A new religion was created by Henry VIII, called Protestant. This authorized people to divorce if they were unhappy about their marriage. This made all the pope, monks and priests very irritated and angry. Henry’s hunger for power slowly increased; he wanted to dissolve the monasteries as he felt strongly about controlling the church his way. Although Henry was king of England, he thought that the pope might have more control over the people in England.
Both sources A and B indicate that Charles was instrumental in the collapse of the relationship. In particular source A identifies Charles’ pursuit of ‘policies in religion, foreign affairs and finance” as major factors in contributing to the breakdown. This points to the attempts of Charles to reform the church and move it towards Arminianism; his disastrous failure at Cadiz and La Rochelle costing the country both money and men, and his attempt to finance the crown independently through the illegal collection of customs duties (tunnage and poundage). These policies drove a wedge between crown and parliament and were rooted in Charles’ behaviour and desire to exert his authority. Indeed source A attempts to remove the finger of blame from parliament, which had been accused of grasping to usurp the power and authority of the king, by suggesting that “money and parliamentary privilege were symptoms and not the cause of the breakdown.” Source B supports this notion as it indicates that the policies of Charles’ government “raised fundamental legal, constitutional and religious issues.” In this sense both sources A and B agree with each other,
Between the years of 1625 to 1629, discontent between Crown and Parliament was rife after a number of problems that caused conflict to arise. One of the major issues that caused such discontent was Buckingham’s foreign policy however, there were other reasons too such as Charles promoting Arminianism, Parliament not granting Charles tunnage and poundage and Charles refusing to remove Buckingham to name a few other reasons. Buckingham’s foreign policy is easily a significant factor as to why relations between Crown and Parliament began to get worse. Perhaps the most considerable factor was the failed Cadiz expedition. Buckingham was blamed heavily as the Cadiz expedition was a total failure.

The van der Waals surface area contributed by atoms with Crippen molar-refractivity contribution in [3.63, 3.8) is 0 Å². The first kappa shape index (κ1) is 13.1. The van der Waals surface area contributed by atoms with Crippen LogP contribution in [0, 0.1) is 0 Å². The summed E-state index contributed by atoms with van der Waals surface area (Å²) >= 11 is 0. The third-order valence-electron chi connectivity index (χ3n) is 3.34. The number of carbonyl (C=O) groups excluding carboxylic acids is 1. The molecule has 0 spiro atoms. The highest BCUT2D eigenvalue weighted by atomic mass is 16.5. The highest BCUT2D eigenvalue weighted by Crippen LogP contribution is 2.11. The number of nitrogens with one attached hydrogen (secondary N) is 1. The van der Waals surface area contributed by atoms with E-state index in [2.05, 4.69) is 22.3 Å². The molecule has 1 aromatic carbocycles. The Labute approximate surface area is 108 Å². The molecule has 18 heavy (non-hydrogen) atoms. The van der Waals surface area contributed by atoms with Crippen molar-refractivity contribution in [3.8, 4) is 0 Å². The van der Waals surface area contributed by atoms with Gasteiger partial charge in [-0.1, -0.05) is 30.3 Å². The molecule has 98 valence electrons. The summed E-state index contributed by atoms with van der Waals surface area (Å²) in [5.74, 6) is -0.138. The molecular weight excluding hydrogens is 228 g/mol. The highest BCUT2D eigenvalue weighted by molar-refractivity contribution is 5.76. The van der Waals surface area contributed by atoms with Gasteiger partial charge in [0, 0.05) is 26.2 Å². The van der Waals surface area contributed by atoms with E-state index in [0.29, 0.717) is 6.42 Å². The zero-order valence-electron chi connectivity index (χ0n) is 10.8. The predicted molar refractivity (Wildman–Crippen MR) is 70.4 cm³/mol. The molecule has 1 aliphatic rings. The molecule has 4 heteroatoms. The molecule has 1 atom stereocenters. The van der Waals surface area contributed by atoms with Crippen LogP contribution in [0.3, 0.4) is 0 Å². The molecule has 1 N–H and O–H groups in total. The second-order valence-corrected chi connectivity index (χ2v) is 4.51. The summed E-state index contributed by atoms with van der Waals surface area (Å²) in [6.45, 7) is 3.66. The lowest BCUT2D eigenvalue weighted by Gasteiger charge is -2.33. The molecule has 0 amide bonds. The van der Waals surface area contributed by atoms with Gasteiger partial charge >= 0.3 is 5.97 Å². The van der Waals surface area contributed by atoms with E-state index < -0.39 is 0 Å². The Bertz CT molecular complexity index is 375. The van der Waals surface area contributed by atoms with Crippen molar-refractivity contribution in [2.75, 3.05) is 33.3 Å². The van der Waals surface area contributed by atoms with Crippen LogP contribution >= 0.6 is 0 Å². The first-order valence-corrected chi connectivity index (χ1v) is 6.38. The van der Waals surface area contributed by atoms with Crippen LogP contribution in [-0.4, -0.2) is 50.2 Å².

This shows that these men can be considered as the main threat to the power and authority of the monarchy, however there are also other factors that threatened this ucg as the financial situation that England was in during this period, as well as the age and health of Edward and the actions he took during his reign. At this preliminary stage, it seems to be most likely that the most significant and main threat to the power and authority of the monarch was the ambitious advisors, Somerset and Northumberland because of the way in which they respectively acted in their role. The main threat from the ambitious advisors during the period 1547-1553 was very prevalent due to the fact that at that time Edward VI was a minor monarch meaning that he had limited control over what happened in England. The two men who were responsible for controlling the country were the Dukes of Somerset and Northumberland in 1547-1549 and 1550-1553 respectively. Both of these men posed a significant threat to the power and authority of the monarch, this can be seen, most significantly, during Somerset’s rule as Lord Protector.
This decision angered Philip. Overall the main causes for the two countries being enemies is over Religious and Marital gestures. Henry VIII: Beheading Catherine of Aragon. Breaking away from the Catholic Church Elizabeth I: Disagreeing to Philip’s marital gesture. Allowing people in England and Wales to choose their